A small sign “Elsa Brandstrom Street” near the Rhine in Bonn piqued my curiosity. Who was this woman? I learnt that there were many schools, institutions and streets named after her in Germany and Austria.
Elsa was a Swedish nurse and philanthropist. She was born on March 26th, 1888, in St. Petersburg, when her father Edvard Brandstrom was posted as Military Attaché, at the Swedish Embassy in Russia. But she grew up in Sweden and completed her education at the Anna Sandstrom Teachers’ Training College in Stockholm.
Years later, when her father now a General, was posted as Swedish Ambassador to the court of Tsar Nicholas II, Elsa returned to Russia and volunteered as a nurse in the Russian Army, during World War I.
In 1915,Elsa was sent to Siberia under the Swedish Red Cross banner, to care for German and Austrian prisoners of war, as they were treated very badly by the Russians. This tall, blue eyed, blonde young woman brought solace to many ill and demoralized soldiers who suffered from malnutrition, Typhoid, and other diseases of the gastrointestinal tract. It earned her the name “Angel of Siberia.” Elsa also started a Swedish Aid Organization for prisoners of war. But her work was curtailed during the October Revolution of 1917 -1918. However, she made many trips between Sweden and Siberia, but was arrested at Omsk in 1919, and convicted to death by a firing squad. To her good luck the death sentence was later revoked, though she had to languish in jail till the end of 1920.
Back in Sweden, Elsa’s concern for the POWs saw her actively involved in fund raising for them. She soon moved to Germany and served at a Rehabilitation Centre for POWs in Marienbom-Schmekwitz. She even spent her own money and bought a mill (Schreibermuhl) surrounded by vast property, close to the Rehabilitation Centre. The fields, meadows and forests were used to grow potatoes and other crops, so that these men could earn their livelihood by cultivating the land.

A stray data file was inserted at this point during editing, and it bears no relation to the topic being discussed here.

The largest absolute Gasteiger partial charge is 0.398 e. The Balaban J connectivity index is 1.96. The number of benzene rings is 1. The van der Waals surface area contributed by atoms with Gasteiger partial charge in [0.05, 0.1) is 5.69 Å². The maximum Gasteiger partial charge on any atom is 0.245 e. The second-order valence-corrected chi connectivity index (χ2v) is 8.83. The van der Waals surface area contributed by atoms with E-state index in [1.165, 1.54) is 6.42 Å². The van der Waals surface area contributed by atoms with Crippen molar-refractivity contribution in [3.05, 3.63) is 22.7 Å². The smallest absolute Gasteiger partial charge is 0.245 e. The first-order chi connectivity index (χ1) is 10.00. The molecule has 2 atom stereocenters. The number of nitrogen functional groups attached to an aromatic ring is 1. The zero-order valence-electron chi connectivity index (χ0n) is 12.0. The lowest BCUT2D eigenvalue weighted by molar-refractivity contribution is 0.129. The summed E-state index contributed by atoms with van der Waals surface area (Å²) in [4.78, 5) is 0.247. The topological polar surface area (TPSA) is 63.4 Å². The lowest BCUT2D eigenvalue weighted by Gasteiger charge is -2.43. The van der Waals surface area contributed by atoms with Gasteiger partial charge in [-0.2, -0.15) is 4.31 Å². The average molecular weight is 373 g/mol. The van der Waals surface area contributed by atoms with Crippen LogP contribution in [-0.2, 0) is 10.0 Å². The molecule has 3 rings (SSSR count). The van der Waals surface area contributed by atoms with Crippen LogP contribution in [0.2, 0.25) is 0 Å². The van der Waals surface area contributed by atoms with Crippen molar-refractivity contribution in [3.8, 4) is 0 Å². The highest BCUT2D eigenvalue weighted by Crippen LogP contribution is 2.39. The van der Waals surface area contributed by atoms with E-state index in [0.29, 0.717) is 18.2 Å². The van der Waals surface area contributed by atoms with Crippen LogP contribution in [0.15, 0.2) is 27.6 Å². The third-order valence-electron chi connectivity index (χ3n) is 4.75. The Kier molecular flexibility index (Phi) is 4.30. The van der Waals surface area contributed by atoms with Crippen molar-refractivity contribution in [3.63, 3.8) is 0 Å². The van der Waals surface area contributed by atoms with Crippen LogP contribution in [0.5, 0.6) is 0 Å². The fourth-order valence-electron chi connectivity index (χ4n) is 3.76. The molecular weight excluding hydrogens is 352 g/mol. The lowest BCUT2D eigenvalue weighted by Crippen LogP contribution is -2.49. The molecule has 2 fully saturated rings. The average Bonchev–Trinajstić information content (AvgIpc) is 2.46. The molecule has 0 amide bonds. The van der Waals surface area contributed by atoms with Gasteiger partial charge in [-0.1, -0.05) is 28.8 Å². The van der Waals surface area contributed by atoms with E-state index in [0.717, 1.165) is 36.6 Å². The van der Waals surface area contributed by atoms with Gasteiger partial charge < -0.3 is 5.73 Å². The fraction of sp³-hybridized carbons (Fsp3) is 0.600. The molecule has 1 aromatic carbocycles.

She was tireless in her efforts to better the lives of these men who had suffered in the war. In 1923, she went on a fund raising tour of the United States for six months, in her Swedish Red Cross uniform. People were interested to learn of her experiences in Siberia, during and after World War I. They were generous with their donations.
In 1924, she started ‘Neusorge’ a home for orphaned children of POWs at Mitteida. It had the capacity to accommodate 200 children. But when she married Professor Heinrich Robert Ullich in 1929, she had to move to Dresden. So she sold the mill and donated the money to a welfare organization. She also handed over charge of the orphanage, when assured that they would run it efficiently.
Elsa’s burden was always for the soldiers who had been prisoners of war, and who needed to be rehabilitated into civilian life. When she moved to Harvard with her husband for a few years, she continued to help German and Austrian soldiers who arrived in the United States as refugees, looking out for opportunities whereby they could work and sustain themselves.
During World War II, Elsa raised funds for the starving and homeless women in Germany. Two organizations started by Her (CARE- Cooperative for American Relief in Europe, and CRALOG –Council of Relief Agencies Licensed for Operation in Germany) brought in sizeable donations from Germans and Americans. ‘Save the Children’s Fund’ was also another of her interests. She travelled all over Europe giving lectures on the plight of children and their various needs.
Elsa was honoured by the Silber Badge of the German Empire, The Royal Order of the Seraphim from Sweden, and was also nominated for the Nobel Peace Prize five times. She died of bone cancer in 1948 and was buried in Sweden.
At the Arne Karlsson Park in Vienna, after the XXth International Conference of the Red Cross on September 6th, 1965, a monument was erected here in gratitude for Elsa’s work among German and Austrian prisoners of war. The sculptor of the monument was Robert Ullman. Professor Hans Weiland an old POW, who had experienced her goodness, highlighted her life and work among the prisoners. He said, “It is in love for her neighbour that she perceived salvation for humanity.”
The war brought many heroines in different nations. But Elsa’s unflinching devotion to soldiers, who spent the best years of their lives in the trenches of war, was something unique. She was worthy to be honoured.